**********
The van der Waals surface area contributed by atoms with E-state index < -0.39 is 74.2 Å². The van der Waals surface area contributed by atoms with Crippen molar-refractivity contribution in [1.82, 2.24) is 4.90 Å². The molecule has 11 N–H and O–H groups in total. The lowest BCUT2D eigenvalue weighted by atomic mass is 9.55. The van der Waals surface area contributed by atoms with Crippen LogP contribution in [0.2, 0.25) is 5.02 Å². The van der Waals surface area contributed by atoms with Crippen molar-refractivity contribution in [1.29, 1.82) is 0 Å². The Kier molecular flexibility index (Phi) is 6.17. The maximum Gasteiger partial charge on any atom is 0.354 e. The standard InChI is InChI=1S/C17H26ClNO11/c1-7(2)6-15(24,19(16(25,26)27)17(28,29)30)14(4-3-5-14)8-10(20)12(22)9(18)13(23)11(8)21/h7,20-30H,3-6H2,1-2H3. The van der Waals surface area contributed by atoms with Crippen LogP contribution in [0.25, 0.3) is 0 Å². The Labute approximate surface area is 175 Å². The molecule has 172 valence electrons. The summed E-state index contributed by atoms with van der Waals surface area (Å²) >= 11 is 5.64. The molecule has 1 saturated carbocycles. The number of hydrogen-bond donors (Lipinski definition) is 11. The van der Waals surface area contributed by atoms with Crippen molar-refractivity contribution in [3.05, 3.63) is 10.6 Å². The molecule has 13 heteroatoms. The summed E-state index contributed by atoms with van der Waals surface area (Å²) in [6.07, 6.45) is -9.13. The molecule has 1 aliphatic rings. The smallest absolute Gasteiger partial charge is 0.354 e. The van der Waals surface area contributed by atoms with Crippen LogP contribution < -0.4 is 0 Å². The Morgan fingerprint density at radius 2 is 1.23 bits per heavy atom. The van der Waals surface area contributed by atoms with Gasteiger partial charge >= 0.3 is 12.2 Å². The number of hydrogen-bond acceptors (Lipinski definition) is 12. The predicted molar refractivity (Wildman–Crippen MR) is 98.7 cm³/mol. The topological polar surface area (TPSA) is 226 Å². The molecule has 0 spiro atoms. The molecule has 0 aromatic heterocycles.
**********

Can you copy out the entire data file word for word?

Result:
The van der Waals surface area contributed by atoms with E-state index < -0.39 is 74.2 Å². The van der Waals surface area contributed by atoms with Crippen molar-refractivity contribution in [1.82, 2.24) is 4.90 Å². The molecule has 11 N–H and O–H groups in total. The lowest BCUT2D eigenvalue weighted by atomic mass is 9.55. The van der Waals surface area contributed by atoms with Crippen LogP contribution in [0.2, 0.25) is 5.02 Å². The van der Waals surface area contributed by atoms with Crippen molar-refractivity contribution in [1.29, 1.82) is 0 Å². The Kier molecular flexibility index (Phi) is 6.17. The maximum Gasteiger partial charge on any atom is 0.354 e. The standard InChI is InChI=1S/C17H26ClNO11/c1-7(2)6-15(24,19(16(25,26)27)17(28,29)30)14(4-3-5-14)8-10(20)12(22)9(18)13(23)11(8)21/h7,20-30H,3-6H2,1-2H3. The van der Waals surface area contributed by atoms with Crippen LogP contribution in [0.25, 0.3) is 0 Å². The Labute approximate surface area is 175 Å². The molecule has 172 valence electrons. The summed E-state index contributed by atoms with van der Waals surface area (Å²) >= 11 is 5.64. The molecule has 1 saturated carbocycles. The number of hydrogen-bond donors (Lipinski definition) is 11. The van der Waals surface area contributed by atoms with Crippen molar-refractivity contribution in [3.05, 3.63) is 10.6 Å². The molecule has 13 heteroatoms. The summed E-state index contributed by atoms with van der Waals surface area (Å²) in [6.07, 6.45) is -9.13. The molecule has 1 aliphatic rings. The smallest absolute Gasteiger partial charge is 0.354 e. The van der Waals surface area contributed by atoms with Crippen LogP contribution < -0.4 is 0 Å². The Morgan fingerprint density at radius 2 is 1.23 bits per heavy atom. The van der Waals surface area contributed by atoms with Gasteiger partial charge >= 0.3 is 12.2 Å². The number of hydrogen-bond acceptors (Lipinski definition) is 12. The predicted molar refractivity (Wildman–Crippen MR) is 98.7 cm³/mol. The topological polar surface area (TPSA) is 226 Å². The molecule has 0 spiro atoms. The molecule has 0 aromatic heterocycles.